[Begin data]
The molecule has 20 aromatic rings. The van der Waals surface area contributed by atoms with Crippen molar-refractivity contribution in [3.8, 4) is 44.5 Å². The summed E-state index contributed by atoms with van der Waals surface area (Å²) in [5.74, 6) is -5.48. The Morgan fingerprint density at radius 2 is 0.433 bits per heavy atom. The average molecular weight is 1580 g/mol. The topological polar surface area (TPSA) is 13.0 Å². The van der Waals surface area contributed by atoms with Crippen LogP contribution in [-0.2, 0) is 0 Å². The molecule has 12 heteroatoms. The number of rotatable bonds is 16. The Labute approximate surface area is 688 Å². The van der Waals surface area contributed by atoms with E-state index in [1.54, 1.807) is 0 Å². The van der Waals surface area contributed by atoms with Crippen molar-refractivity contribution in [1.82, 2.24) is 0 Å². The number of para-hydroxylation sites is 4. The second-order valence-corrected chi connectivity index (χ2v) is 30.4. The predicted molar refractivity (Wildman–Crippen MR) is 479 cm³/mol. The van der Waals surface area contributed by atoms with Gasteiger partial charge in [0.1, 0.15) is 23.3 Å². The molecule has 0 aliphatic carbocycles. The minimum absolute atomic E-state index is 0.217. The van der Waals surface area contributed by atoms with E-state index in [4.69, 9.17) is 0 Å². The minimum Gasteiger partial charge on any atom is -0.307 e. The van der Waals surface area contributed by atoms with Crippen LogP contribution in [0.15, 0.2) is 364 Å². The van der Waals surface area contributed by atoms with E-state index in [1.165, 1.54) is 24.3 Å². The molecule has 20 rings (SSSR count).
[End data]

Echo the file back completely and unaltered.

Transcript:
The molecule has 20 aromatic rings. The van der Waals surface area contributed by atoms with Crippen molar-refractivity contribution in [3.8, 4) is 44.5 Å². The summed E-state index contributed by atoms with van der Waals surface area (Å²) in [5.74, 6) is -5.48. The Morgan fingerprint density at radius 2 is 0.433 bits per heavy atom. The average molecular weight is 1580 g/mol. The topological polar surface area (TPSA) is 13.0 Å². The van der Waals surface area contributed by atoms with Crippen LogP contribution in [-0.2, 0) is 0 Å². The molecule has 12 heteroatoms. The number of rotatable bonds is 16. The Labute approximate surface area is 688 Å². The van der Waals surface area contributed by atoms with E-state index in [1.54, 1.807) is 0 Å². The van der Waals surface area contributed by atoms with Crippen molar-refractivity contribution in [1.82, 2.24) is 0 Å². The number of para-hydroxylation sites is 4. The second-order valence-corrected chi connectivity index (χ2v) is 30.4. The predicted molar refractivity (Wildman–Crippen MR) is 479 cm³/mol. The van der Waals surface area contributed by atoms with Gasteiger partial charge in [0.1, 0.15) is 23.3 Å². The molecule has 0 aliphatic carbocycles. The minimum absolute atomic E-state index is 0.217. The van der Waals surface area contributed by atoms with E-state index in [4.69, 9.17) is 0 Å². The minimum Gasteiger partial charge on any atom is -0.307 e. The van der Waals surface area contributed by atoms with Crippen LogP contribution in [0.15, 0.2) is 364 Å². The van der Waals surface area contributed by atoms with E-state index in [1.165, 1.54) is 24.3 Å². The molecule has 20 rings (SSSR count).